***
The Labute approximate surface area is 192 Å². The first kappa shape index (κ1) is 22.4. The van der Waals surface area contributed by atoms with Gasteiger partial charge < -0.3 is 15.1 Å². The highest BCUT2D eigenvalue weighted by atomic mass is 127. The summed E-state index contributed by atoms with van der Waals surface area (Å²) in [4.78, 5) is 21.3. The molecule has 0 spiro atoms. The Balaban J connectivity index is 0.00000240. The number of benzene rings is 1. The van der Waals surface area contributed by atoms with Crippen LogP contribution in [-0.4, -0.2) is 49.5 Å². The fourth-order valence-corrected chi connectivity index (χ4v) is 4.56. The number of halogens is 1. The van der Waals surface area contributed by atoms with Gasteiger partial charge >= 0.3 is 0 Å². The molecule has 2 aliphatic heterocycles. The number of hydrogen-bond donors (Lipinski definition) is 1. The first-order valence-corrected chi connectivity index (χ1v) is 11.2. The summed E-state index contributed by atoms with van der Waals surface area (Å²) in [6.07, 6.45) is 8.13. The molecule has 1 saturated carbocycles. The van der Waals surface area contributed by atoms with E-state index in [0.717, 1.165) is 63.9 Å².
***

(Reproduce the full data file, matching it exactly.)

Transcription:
The Labute approximate surface area is 192 Å². The first kappa shape index (κ1) is 22.4. The van der Waals surface area contributed by atoms with Gasteiger partial charge < -0.3 is 15.1 Å². The highest BCUT2D eigenvalue weighted by atomic mass is 127. The summed E-state index contributed by atoms with van der Waals surface area (Å²) in [4.78, 5) is 21.3. The molecule has 0 spiro atoms. The Balaban J connectivity index is 0.00000240. The number of benzene rings is 1. The van der Waals surface area contributed by atoms with Crippen LogP contribution in [-0.4, -0.2) is 49.5 Å². The fourth-order valence-corrected chi connectivity index (χ4v) is 4.56. The number of halogens is 1. The van der Waals surface area contributed by atoms with Gasteiger partial charge >= 0.3 is 0 Å². The molecule has 2 aliphatic heterocycles. The number of hydrogen-bond donors (Lipinski definition) is 1. The first-order valence-corrected chi connectivity index (χ1v) is 11.2. The summed E-state index contributed by atoms with van der Waals surface area (Å²) in [6.07, 6.45) is 8.13. The molecule has 1 saturated carbocycles. The van der Waals surface area contributed by atoms with E-state index in [0.717, 1.165) is 63.9 Å².